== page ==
Closing and headline act, and the most Progressive of Prog bands are the mighty Yes. And this time it includes the trio of Rick Wakeman, Trevor Rabin and Jon Anderson. Celebrating 50 years of Yes, the three musicians, who represent the purist Prog years of the seventies and the 'mainstream' 80's incarnation presented an affirmation of their finest tracks. Anderson, holding centre stage still has a phenomenal voice. So specific to the Yes sound, his voice carried across the cavernous arena and carried the faithful to years gone by and memories half remembered. Wakeman, adorned in his trademark cloak, stood in the middle of a round of keyboards tinkling the ivories with his trademark grumpy old git look. But he certainly was enjoying himself. And Rabin cavorted around getting some iconic sounds out of his heavily decorated Strat. With supporting musicians including the happiest drummer in the world - who wouldn't smile like that getting the chance to play such gloriously intricate drum tracks - the three headliners showed what craftsmen they are. Each made their way into the audience who delighted in being up close and personal with their heroes. With a spectacular lighting show the performance was a visual and audio delight. The crowd delighted in what was a masterpiece of Progressive music. A great way to end a great festival.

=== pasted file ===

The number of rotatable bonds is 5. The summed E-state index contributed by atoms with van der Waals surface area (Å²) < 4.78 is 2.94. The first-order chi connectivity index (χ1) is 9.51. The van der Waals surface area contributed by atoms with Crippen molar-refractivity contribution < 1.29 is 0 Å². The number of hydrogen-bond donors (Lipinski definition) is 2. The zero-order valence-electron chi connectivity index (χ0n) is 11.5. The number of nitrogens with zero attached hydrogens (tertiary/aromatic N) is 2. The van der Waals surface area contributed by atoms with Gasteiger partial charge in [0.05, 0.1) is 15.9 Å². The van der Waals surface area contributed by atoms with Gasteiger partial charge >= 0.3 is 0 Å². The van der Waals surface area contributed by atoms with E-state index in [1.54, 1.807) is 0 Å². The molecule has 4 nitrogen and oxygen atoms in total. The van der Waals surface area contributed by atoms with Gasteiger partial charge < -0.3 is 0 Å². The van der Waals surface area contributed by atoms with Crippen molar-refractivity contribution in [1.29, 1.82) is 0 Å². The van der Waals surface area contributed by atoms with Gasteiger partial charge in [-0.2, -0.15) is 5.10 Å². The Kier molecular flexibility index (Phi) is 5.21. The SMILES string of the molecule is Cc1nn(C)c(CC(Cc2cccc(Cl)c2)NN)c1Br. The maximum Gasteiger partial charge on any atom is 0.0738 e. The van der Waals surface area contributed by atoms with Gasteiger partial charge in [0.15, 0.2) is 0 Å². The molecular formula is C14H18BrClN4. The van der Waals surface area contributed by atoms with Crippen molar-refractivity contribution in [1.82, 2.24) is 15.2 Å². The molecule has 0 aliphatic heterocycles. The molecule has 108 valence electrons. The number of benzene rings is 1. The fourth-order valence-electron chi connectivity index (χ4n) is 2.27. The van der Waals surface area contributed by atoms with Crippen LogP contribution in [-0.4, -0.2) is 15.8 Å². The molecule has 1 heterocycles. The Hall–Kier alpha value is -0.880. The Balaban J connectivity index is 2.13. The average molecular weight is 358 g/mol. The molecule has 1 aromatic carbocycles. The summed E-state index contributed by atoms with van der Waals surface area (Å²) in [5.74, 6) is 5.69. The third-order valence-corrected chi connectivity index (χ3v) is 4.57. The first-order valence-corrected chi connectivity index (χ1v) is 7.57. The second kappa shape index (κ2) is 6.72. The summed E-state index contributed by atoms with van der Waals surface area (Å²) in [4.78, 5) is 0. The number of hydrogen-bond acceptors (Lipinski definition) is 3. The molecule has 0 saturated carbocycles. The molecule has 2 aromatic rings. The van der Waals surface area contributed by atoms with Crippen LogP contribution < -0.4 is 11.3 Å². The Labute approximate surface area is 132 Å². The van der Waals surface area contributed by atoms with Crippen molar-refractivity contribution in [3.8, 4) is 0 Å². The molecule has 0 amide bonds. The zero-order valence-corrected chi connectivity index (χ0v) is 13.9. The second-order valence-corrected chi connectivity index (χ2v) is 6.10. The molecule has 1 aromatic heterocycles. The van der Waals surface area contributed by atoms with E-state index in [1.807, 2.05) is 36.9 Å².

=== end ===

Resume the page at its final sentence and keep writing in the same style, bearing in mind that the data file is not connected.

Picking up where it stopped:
As the crowds drift away into a warm Summer's night, I am left to reflect what has been another great day at a great festival. Act of the day for me has to be Roger Hodgson for sheer enjoyment although JST and Richie Kotzen could have easily been contenders. For a relatively new festival Stone Free really have got the mix right. Great sounds, great location, I urge you to go next year. Greenwich is famous as being the home of the Greenwich meridian - the centre of the world in time terms if you like. This weekend, it has been the centre of my music world.
I've Seen All Good People
And You and I
Rhythm of Love
I Am Waiting
Heart of the Sunrise
Owner of a Lonely Heart (with 'Sunshine of Your Love' by Cream snippet)